Limitless genius

YouTube video of the above song

I am writing this book and trying to decide which of Charles’ songs to include. That means some have to be left out. Which is really the hard part.

I’ve decided which ones. I think. And almost done with draft three but it’s been hard. So much emotion in this journey.

How did all of these words just appear in Charles’ head and spill onto the paper? In rhyme just automatically with minimal editing. It’s so hard to know how much he hurt. I feel I understand him so much better now that when he was alive. Twice I’ve run across passages where he mentions psychosis.

Psychosis is characterized as disruptions to a person’s thoughts and perceptions that make it difficult for them to recognize what is real and what isn’t. These disruptions are often experienced as seeing, hearing and believing things that aren’t real or having strange, persistent thoughts, behaviors and emotions. While everyone’s experience is different, most people say psychosis is frightening and confusing.*

Did he suffer psychosis? I’ve often wondered. Some of those songs, just a few, make me ponder this as a possibility. I won’t ever know for sure.

As I read through his rap diaries, there is so much darkness and so much genius it makes me ache. Writing this book has taken me back to a low place some days.  I’ve done enough writing to know that the process brings healing.

But today, I’m utterly spent.

*Early Psychosis and Psychosis

Published by

Anne Moss Rogers

I am the mother of two boys and the owner of emotionally naked, a site that reached a quarter million people in its first 18 months. I am a writer and professional public speaker on the topics of suicide, addiction, mental illness, and grief and currently working on getting a book published. I lost my youngest son, Charles, 20, to suicide June 5, 2015. As talented and funny as Charles was, letting other people know they matter was his greatest gift. And now the legacy I try and carry forward in my son's memory.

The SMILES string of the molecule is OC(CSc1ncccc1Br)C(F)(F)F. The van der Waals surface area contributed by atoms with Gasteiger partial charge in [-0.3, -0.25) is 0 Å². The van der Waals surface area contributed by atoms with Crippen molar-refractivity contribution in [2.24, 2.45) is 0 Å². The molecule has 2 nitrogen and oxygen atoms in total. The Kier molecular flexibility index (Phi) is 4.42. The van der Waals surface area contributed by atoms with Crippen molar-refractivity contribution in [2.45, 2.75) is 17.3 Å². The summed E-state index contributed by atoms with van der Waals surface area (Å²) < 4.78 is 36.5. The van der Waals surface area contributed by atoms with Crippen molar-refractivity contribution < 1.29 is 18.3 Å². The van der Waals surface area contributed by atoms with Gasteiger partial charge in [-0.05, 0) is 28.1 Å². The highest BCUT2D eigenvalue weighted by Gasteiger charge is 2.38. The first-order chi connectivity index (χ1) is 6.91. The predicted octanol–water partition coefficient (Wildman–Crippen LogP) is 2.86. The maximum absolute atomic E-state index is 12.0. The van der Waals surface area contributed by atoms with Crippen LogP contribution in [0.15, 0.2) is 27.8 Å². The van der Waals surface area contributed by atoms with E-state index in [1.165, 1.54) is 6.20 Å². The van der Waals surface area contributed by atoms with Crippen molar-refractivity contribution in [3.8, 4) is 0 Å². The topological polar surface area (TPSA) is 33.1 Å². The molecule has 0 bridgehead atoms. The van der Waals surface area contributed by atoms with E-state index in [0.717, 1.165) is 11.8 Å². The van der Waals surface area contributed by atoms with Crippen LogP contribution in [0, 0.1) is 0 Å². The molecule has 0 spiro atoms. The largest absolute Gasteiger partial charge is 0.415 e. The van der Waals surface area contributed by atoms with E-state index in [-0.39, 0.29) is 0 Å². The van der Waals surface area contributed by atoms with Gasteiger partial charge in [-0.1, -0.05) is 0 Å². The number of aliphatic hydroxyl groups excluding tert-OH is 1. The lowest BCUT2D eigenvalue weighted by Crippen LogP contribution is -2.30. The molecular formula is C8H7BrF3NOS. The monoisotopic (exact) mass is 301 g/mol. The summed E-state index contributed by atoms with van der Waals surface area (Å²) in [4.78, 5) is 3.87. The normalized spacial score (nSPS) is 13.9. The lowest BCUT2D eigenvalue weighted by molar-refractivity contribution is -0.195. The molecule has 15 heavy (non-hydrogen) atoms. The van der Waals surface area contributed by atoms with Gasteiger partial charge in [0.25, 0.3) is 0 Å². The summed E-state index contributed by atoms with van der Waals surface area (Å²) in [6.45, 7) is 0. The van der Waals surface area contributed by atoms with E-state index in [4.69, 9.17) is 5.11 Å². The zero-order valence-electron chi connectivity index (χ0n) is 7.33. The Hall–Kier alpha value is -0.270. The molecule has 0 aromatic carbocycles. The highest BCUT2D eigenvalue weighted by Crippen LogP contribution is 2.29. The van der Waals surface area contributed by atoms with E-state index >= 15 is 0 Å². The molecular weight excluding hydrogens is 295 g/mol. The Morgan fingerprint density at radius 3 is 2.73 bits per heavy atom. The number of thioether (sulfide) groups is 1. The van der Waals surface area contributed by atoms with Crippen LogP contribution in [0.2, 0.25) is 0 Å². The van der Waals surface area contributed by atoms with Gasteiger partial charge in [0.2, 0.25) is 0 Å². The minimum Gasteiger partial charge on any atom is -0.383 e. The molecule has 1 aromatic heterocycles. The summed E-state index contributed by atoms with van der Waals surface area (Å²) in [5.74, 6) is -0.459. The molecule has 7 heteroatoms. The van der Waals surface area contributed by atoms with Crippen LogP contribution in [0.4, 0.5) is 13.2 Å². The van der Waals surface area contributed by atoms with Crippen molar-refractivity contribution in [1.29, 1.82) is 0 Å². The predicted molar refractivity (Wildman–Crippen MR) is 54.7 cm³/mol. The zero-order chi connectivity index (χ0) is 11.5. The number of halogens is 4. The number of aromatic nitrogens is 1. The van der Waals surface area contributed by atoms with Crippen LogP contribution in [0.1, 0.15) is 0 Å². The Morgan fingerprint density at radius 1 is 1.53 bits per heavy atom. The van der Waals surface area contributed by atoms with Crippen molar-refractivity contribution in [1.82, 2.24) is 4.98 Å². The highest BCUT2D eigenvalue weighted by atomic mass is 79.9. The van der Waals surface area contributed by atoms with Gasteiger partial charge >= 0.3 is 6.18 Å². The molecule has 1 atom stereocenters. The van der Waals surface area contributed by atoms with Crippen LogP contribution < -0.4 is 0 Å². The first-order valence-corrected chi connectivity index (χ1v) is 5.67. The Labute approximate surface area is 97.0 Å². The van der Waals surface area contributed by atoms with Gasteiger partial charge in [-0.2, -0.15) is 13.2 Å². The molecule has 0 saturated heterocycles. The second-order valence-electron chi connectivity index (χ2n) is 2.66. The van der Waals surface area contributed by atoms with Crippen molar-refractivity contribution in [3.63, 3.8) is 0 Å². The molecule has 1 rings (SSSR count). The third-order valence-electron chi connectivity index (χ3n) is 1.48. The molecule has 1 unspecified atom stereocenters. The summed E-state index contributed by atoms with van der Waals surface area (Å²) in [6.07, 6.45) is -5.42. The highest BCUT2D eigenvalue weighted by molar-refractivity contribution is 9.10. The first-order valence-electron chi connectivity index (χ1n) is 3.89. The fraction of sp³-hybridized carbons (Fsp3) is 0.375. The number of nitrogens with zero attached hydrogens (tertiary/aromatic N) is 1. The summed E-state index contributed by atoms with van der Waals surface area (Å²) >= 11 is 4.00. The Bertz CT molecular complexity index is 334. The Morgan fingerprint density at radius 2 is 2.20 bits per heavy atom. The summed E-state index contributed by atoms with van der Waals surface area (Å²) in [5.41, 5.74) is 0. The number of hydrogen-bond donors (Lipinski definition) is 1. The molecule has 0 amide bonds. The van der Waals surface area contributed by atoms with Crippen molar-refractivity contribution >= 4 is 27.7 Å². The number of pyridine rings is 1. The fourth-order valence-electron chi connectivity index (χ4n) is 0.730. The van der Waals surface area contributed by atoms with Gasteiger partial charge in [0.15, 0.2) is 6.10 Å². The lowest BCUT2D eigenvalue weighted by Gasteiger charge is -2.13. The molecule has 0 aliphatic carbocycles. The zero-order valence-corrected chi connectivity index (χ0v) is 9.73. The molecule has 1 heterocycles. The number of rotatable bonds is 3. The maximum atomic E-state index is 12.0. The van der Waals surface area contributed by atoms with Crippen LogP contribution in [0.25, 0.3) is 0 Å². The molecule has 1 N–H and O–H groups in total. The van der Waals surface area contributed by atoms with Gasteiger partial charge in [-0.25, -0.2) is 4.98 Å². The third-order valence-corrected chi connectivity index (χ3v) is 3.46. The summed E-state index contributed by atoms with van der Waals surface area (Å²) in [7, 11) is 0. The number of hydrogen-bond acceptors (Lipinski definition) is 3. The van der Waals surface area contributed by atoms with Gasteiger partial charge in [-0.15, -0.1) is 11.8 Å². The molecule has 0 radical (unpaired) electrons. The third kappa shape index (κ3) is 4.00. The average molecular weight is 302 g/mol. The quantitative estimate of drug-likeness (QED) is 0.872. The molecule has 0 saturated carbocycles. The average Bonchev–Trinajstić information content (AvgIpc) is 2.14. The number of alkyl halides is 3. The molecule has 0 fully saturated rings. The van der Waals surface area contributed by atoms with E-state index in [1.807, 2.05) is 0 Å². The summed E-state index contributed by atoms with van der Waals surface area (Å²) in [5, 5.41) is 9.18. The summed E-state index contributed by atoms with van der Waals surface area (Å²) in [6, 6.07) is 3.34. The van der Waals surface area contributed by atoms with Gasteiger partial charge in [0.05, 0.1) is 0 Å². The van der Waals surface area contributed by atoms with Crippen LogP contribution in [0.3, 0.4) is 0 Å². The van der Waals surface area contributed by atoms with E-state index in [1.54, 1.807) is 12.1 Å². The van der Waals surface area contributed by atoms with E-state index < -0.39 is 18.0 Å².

6 thoughts on “Limitless genius”

  1. So proud of you. I have pages and pages of Whitten’s writings and have not looked at them since that first year. I have to do it.

  2. I know your book will bring hope and healing to many. I’m so glad you have his words and handwriting. Thank you for sharing your son with us.

  3. I was thinking as I looked at Charles’ journal page above that you must read his words with his voice in your head. I imagine that is both comforting and so very tough. I hope you are taking the breaks in life that you need to be good to yourself as well. Much love to you, Anne Moss.

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